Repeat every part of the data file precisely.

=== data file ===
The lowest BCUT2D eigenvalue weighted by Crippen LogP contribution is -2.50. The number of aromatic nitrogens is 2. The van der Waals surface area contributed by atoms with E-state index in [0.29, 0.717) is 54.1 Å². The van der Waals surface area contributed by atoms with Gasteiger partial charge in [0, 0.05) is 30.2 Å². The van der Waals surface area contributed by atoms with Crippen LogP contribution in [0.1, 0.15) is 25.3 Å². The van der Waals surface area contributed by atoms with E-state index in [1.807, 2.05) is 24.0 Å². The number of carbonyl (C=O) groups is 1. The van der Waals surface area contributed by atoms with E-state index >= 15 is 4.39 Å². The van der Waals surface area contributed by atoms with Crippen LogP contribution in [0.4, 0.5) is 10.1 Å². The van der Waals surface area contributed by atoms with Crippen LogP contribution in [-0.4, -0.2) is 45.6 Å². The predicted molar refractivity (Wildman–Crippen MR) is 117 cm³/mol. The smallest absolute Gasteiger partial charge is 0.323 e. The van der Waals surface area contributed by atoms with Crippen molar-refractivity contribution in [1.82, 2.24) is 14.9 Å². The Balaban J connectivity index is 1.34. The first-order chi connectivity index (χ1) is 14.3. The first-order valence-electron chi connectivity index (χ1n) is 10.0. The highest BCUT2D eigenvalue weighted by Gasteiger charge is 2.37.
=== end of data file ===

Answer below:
The lowest BCUT2D eigenvalue weighted by Crippen LogP contribution is -2.50. The number of aromatic nitrogens is 2. The van der Waals surface area contributed by atoms with E-state index in [0.29, 0.717) is 54.1 Å². The van der Waals surface area contributed by atoms with Gasteiger partial charge in [0, 0.05) is 30.2 Å². The van der Waals surface area contributed by atoms with Crippen LogP contribution in [0.1, 0.15) is 25.3 Å². The van der Waals surface area contributed by atoms with E-state index in [1.807, 2.05) is 24.0 Å². The number of carbonyl (C=O) groups is 1. The van der Waals surface area contributed by atoms with E-state index >= 15 is 4.39 Å². The van der Waals surface area contributed by atoms with Crippen LogP contribution in [0.4, 0.5) is 10.1 Å². The van der Waals surface area contributed by atoms with Crippen LogP contribution in [-0.4, -0.2) is 45.6 Å². The predicted molar refractivity (Wildman–Crippen MR) is 117 cm³/mol. The smallest absolute Gasteiger partial charge is 0.323 e. The van der Waals surface area contributed by atoms with Crippen molar-refractivity contribution in [1.82, 2.24) is 14.9 Å². The Balaban J connectivity index is 1.34. The first-order chi connectivity index (χ1) is 14.3. The first-order valence-electron chi connectivity index (χ1n) is 10.0. The highest BCUT2D eigenvalue weighted by Gasteiger charge is 2.37.